Defenses to Tort Liability: Comparative Negligence

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What Is ?Comparative Negligence??

Comparative negligence is a type of defense available in some personal injury cases. Most personal injury cases are based on a negligence theory. However, it is sometimes the case that the injured party’s own negligence contributed to their own injury. 

In such cases, the plaintiff’s damages award may be reduced in proportion to their own liability. This is known as the “Comparative Negligence” defense- the court will compare the plaintiff’s own negligence against the defendant’s negligence, and reduce the damages award accordingly. There are many variations on the comparative negligence defense, and not every state allows comparative negligence defenses.

Comparative negligence is considered to be a modification of the much stricter doctrine of contributory negligence. In a contributory negligence defense, the plaintiff cannot recover any damages if they are even partly at fault; in contrast, a comparative negligence defense will only reduce the award by a certain amount.

What Is an Example of Comparative Negligence?

A common example involving comparative negligence is where a pedestrian negligently jaywalks across the street and then is struck by a car. Here, the driver of the car may be held liable, but the pedestrian may also be negligent because they had jaywalked across the street.

In this example, the pedestrian’s damages award would be reduced by the percentage of their liability. If the jury finds that they were 25% liable for their own injury, their damages award will be reduced by 25%. So, if the damages would amount to $1,000, the figure would be reduced by 25% ($250), resulting in an award of only $750 ($1,000-$250).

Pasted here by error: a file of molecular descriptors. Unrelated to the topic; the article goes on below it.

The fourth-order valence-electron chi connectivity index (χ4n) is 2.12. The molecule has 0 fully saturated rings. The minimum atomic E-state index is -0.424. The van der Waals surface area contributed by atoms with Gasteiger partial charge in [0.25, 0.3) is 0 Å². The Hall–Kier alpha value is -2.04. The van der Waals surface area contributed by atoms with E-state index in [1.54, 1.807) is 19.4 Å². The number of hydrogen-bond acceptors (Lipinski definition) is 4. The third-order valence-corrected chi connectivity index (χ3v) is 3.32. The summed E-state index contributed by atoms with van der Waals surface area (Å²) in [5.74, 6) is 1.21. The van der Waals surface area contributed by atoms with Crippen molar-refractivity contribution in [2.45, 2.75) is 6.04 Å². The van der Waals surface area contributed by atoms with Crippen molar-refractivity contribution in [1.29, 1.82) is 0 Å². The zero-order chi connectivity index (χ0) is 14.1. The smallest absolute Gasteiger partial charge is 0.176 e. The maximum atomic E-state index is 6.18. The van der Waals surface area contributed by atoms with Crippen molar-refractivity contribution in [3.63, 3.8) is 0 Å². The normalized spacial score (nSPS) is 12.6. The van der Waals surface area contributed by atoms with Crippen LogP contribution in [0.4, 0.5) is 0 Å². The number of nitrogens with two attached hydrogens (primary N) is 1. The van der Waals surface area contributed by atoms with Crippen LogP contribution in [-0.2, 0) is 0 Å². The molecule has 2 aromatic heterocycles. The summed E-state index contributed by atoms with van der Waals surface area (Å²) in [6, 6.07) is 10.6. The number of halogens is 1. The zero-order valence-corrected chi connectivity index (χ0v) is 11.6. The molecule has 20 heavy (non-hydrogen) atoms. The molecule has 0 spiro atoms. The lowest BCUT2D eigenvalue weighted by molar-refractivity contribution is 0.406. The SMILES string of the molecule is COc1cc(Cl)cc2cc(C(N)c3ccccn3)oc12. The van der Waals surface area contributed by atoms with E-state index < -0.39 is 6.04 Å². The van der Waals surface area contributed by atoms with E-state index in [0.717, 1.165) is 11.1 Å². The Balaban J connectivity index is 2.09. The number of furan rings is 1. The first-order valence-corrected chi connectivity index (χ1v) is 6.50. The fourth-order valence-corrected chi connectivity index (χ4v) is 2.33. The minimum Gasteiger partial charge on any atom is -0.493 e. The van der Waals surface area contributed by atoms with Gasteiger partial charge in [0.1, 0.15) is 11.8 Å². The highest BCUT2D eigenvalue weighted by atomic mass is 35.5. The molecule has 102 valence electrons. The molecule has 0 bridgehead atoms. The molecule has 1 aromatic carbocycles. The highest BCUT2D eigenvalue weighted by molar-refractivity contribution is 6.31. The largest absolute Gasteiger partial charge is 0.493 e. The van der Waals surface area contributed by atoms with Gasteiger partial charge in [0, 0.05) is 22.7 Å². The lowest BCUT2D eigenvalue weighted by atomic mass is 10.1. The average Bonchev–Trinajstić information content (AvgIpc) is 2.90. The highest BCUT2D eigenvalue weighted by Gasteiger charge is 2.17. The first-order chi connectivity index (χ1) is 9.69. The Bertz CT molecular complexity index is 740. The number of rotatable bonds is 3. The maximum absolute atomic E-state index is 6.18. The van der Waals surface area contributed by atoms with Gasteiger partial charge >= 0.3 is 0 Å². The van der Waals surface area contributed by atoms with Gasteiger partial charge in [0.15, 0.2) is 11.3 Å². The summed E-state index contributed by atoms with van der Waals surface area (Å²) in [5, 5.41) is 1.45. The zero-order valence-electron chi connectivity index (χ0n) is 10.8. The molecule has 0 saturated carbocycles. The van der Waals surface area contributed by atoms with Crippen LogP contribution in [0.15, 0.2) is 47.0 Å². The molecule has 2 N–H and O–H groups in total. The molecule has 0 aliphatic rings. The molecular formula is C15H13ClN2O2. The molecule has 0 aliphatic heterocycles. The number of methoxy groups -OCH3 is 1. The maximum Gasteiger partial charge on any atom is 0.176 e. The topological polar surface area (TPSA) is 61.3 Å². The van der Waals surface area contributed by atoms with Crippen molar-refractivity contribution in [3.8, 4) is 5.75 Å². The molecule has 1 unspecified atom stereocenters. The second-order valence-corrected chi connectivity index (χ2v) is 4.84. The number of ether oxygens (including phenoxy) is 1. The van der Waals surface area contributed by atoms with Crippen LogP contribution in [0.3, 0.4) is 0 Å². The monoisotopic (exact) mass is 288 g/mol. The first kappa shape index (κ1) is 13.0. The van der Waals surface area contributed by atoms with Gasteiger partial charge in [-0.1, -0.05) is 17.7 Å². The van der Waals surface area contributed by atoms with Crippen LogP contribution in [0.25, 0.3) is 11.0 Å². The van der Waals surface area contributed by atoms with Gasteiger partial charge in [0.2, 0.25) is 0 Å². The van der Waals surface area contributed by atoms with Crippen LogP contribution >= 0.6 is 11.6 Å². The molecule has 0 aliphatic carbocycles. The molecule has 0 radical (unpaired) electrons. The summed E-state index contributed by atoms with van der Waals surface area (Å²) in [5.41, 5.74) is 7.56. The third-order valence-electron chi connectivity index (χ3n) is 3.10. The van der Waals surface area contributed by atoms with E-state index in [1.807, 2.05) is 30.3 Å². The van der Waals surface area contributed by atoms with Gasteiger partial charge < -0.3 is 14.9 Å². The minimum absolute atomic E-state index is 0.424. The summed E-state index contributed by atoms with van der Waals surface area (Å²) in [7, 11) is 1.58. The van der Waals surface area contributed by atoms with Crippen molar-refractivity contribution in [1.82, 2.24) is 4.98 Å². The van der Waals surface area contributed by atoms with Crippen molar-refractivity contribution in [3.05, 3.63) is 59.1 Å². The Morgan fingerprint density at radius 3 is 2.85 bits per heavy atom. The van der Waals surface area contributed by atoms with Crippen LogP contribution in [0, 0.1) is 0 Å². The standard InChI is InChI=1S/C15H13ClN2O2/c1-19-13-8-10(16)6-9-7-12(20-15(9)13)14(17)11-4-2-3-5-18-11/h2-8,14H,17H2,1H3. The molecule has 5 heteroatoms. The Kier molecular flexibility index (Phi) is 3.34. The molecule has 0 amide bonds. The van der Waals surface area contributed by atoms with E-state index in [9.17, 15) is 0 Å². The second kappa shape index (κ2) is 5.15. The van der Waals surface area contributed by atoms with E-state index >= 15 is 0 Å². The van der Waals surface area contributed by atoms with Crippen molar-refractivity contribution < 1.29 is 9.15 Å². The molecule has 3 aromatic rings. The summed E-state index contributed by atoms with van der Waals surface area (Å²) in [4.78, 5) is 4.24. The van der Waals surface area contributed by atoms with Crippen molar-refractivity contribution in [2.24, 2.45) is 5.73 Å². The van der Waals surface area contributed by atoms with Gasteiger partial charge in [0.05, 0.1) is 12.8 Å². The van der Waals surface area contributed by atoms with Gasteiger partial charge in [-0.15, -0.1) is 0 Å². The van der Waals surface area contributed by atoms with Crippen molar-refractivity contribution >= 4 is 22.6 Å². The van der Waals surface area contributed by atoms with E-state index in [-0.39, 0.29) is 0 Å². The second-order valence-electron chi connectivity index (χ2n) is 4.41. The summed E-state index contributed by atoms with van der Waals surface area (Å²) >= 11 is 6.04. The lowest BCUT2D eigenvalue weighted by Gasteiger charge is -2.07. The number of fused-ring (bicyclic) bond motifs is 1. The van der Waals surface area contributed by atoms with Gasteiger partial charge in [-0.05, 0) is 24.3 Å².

What Are the Different Categories of Comparative Negligence?

As mentioned, there are many variations of comparative negligence. In jurisdictions that do allow comparative negligence, they may apply one of three different categories: “Pure” Comparative Negligence; “Modified” Comparative Negligence (51% Bar Rule); and Modified Comparative Negligence (50% Bar Rule). 

Recovery for the plaintiff is as follows:

These slight differences can often be the turning point for whether the plaintiff is eligible for a damages award or not. Since these liability calculations are so precise, it is often necessary to work with a special witness and a lawyer to determine the degree of liability. 

Which Rule Does My State Apply?

13 states apply the Pure Comparative Negligence version: AK, AZ, CA, FL, KY, LA, MI, MS, NM, NY, RI, SD, and WA.

33 states follow some form of the Modified Comparative Negligence theory.  Of these 33 states, 21 states follow the 51% Rule: CT, DE, HI, IL, IN, IO, MA, MI, MN, MT, NV, NH, NJ, OH, OR, PA, SC, TX, VT, WI, and WY.

12 states follow the 50% Rule: AR, CO, GA, ID, KS, ME, NE, ND, OK, TN, UT, and WV.

The remaining 5 states apply the Contributory Negligence Rule (AL, MD, NC, VA, and Washington D.C.)

Finally, bear in mind that some states employ a mix of contributory negligence and comparative negligence. Also, even if the state is a “comparative negligence state”, comparative negligence may not be available as a defense for all types of claims. For example, comparative negligence is not available for workers compensation claims. 

Do I Need a Lawyer for Assistance with Comparative Negligence Rules?

As you can tell, comparative negligence is a very complex legal defense. It involves several calculations and determinations, and the rules are very different from state to state. However, these rules can determine your eligibility to recover a damages award, so you may wish to contact a lawyer if you need assistance. A qualified personal injury attorney in your area will be able to explain how these laws operate in your state.

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Last Modified: 12-04-2013 03:09 PM PST

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